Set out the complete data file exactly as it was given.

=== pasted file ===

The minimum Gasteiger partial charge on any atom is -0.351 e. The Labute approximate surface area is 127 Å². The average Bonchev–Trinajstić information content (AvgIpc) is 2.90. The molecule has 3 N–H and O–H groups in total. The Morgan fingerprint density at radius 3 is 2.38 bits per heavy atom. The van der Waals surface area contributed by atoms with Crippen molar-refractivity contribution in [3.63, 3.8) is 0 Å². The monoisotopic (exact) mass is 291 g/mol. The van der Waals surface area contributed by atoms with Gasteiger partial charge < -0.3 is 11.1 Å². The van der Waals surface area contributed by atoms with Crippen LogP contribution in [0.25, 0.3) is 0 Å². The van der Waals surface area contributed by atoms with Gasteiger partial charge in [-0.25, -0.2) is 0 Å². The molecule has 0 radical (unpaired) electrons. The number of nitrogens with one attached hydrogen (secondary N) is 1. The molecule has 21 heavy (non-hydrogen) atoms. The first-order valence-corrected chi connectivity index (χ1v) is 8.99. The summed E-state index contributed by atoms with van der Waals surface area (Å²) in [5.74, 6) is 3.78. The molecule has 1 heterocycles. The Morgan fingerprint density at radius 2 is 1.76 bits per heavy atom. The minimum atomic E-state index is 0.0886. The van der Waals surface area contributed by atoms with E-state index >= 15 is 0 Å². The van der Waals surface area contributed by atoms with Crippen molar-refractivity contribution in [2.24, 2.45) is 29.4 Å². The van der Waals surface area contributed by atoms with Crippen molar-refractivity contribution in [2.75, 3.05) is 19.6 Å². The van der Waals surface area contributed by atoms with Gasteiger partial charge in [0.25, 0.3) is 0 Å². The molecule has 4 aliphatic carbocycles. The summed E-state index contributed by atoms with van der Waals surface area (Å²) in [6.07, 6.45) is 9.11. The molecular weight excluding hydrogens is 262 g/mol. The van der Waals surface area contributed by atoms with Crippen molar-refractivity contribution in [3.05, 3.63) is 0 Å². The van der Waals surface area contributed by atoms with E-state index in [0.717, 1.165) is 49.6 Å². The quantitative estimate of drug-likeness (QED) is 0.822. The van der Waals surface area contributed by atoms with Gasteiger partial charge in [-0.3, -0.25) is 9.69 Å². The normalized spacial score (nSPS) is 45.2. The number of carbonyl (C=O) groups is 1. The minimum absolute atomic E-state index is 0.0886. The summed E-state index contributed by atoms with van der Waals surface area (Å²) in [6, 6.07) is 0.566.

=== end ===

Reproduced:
The minimum Gasteiger partial charge on any atom is -0.351 e. The Labute approximate surface area is 127 Å². The average Bonchev–Trinajstić information content (AvgIpc) is 2.90. The molecule has 3 N–H and O–H groups in total. The Morgan fingerprint density at radius 3 is 2.38 bits per heavy atom. The van der Waals surface area contributed by atoms with Crippen molar-refractivity contribution in [3.63, 3.8) is 0 Å². The monoisotopic (exact) mass is 291 g/mol. The van der Waals surface area contributed by atoms with Gasteiger partial charge < -0.3 is 11.1 Å². The van der Waals surface area contributed by atoms with Crippen LogP contribution in [0.25, 0.3) is 0 Å². The van der Waals surface area contributed by atoms with Gasteiger partial charge in [-0.25, -0.2) is 0 Å². The molecule has 0 radical (unpaired) electrons. The number of nitrogens with one attached hydrogen (secondary N) is 1. The molecule has 21 heavy (non-hydrogen) atoms. The first-order valence-corrected chi connectivity index (χ1v) is 8.99. The summed E-state index contributed by atoms with van der Waals surface area (Å²) in [5.74, 6) is 3.78. The molecule has 1 heterocycles. The Morgan fingerprint density at radius 2 is 1.76 bits per heavy atom. The minimum atomic E-state index is 0.0886. The van der Waals surface area contributed by atoms with E-state index >= 15 is 0 Å². The van der Waals surface area contributed by atoms with Crippen molar-refractivity contribution in [2.24, 2.45) is 29.4 Å². The van der Waals surface area contributed by atoms with Crippen molar-refractivity contribution in [2.75, 3.05) is 19.6 Å². The van der Waals surface area contributed by atoms with Gasteiger partial charge in [0.25, 0.3) is 0 Å². The molecule has 4 aliphatic carbocycles. The summed E-state index contributed by atoms with van der Waals surface area (Å²) in [6.07, 6.45) is 9.11. The molecular weight excluding hydrogens is 262 g/mol. The van der Waals surface area contributed by atoms with Crippen molar-refractivity contribution in [3.05, 3.63) is 0 Å². The van der Waals surface area contributed by atoms with E-state index in [0.717, 1.165) is 49.6 Å². The quantitative estimate of drug-likeness (QED) is 0.822. The van der Waals surface area contributed by atoms with Gasteiger partial charge in [-0.3, -0.25) is 9.69 Å². The normalized spacial score (nSPS) is 45.2. The number of carbonyl (C=O) groups is 1. The minimum absolute atomic E-state index is 0.0886. The summed E-state index contributed by atoms with van der Waals surface area (Å²) in [6, 6.07) is 0.566.